Not all hydrangeas produce pink or blue flowers. Hydrangeas with white flowers, such as Hydrangea Annabelle, can only produce white flowers. Sometimes their blooms take on a pink tinge at the end of the season, but that’s about as colourful as they get and white Hydrangeas in all their simplicity, are simply stunning! If you’d like to have some in your garden, here’s what you need to know!
White Hydrangeas make a real statement in the garden as they add height and show stopping big, blousy blooms which last through to Autumn. Like their colourful counterparts, they come in mophead and lacecap forms but it is the panicle varieties with their cone-shaped heads which can grow up to 3 metres in height, which are the real stunners.
White Hydrangeas are easy to grow in the garden and are very low maintenance plants. The best time for planting is in Autumn or early Spring and a semi-shaded spot with afternoon sun is ideal.
White Hydrangeas do not need to be planted in any special kind of soil, they remain white regardless of soil pH. They are a deciduous, hardy perennial, which means they will lose their leaves and die back at the end of Autumn and green up again from late Spring without needing any special kind of Winter protection.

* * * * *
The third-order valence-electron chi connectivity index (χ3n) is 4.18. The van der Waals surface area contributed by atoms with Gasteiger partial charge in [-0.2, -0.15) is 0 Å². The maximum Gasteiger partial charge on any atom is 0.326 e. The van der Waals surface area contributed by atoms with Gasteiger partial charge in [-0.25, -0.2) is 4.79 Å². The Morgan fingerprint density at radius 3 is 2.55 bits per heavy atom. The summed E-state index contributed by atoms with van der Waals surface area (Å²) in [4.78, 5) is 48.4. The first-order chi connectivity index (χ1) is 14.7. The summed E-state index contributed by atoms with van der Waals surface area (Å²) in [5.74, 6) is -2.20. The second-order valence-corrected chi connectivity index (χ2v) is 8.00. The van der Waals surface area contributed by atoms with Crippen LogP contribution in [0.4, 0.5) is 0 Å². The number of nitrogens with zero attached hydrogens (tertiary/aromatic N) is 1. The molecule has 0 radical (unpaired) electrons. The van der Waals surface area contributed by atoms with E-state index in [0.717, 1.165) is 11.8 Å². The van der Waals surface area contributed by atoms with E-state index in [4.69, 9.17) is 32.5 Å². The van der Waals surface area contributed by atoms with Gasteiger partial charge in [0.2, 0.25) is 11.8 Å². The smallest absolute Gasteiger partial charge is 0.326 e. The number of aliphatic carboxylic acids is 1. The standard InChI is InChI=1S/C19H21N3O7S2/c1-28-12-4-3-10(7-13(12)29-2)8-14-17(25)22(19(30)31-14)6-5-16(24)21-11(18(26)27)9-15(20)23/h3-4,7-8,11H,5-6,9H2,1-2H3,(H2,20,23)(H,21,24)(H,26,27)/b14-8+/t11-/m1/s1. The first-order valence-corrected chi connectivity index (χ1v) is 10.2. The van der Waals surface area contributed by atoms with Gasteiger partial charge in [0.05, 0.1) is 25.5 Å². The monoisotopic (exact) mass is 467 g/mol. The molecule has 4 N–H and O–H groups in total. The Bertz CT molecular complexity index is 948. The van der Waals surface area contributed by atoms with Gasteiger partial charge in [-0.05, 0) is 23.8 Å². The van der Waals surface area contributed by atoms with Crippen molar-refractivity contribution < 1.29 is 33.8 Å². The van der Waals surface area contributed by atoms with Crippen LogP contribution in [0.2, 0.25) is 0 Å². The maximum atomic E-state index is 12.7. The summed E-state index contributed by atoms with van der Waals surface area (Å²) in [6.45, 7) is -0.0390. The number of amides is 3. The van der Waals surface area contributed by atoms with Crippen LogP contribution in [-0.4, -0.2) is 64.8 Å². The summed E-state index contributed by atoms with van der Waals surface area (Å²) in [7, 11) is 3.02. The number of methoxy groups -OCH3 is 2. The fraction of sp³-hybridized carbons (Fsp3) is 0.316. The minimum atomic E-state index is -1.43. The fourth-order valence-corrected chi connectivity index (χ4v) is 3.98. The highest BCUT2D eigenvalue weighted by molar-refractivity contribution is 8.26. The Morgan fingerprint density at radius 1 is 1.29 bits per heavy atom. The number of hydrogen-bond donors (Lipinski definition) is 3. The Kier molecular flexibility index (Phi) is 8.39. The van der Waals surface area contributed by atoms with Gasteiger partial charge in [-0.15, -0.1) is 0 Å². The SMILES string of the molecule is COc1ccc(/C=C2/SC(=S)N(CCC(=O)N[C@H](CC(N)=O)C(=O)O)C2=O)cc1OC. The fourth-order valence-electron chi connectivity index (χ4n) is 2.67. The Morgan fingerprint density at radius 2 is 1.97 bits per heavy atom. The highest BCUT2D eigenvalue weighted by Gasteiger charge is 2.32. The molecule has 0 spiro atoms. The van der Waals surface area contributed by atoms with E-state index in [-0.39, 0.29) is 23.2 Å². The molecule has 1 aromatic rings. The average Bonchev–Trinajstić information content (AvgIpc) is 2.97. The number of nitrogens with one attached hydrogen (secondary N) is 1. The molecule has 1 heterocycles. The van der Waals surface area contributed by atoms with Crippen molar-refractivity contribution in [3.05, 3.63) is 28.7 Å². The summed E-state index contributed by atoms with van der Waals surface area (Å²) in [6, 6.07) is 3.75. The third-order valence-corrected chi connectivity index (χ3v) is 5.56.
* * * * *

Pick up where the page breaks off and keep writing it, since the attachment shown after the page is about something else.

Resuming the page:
Limelight is a fabulous variety of Hydrangea which is fascinating to have in the garden. The flowers bloom initially in a lime green colour and turn white as they mature. They look fabulous as cut flowers in a vase for the house.
Hydrangea Phantom and Silver Dollar are also varieties to consider as their cone-shaped white flowers gradually turn pinker as they mature and they are a real joy to have in a border. There is also a variety called Vanilla Fraise which starts off as white bloom and matures to a pink and then deepens to a red shade by Autumn.
White Paniculata Hydrangeas are such a popular choice for modern gardens but they are such a beautiful and low maintenance plant that every garden should find a space to enjoy them.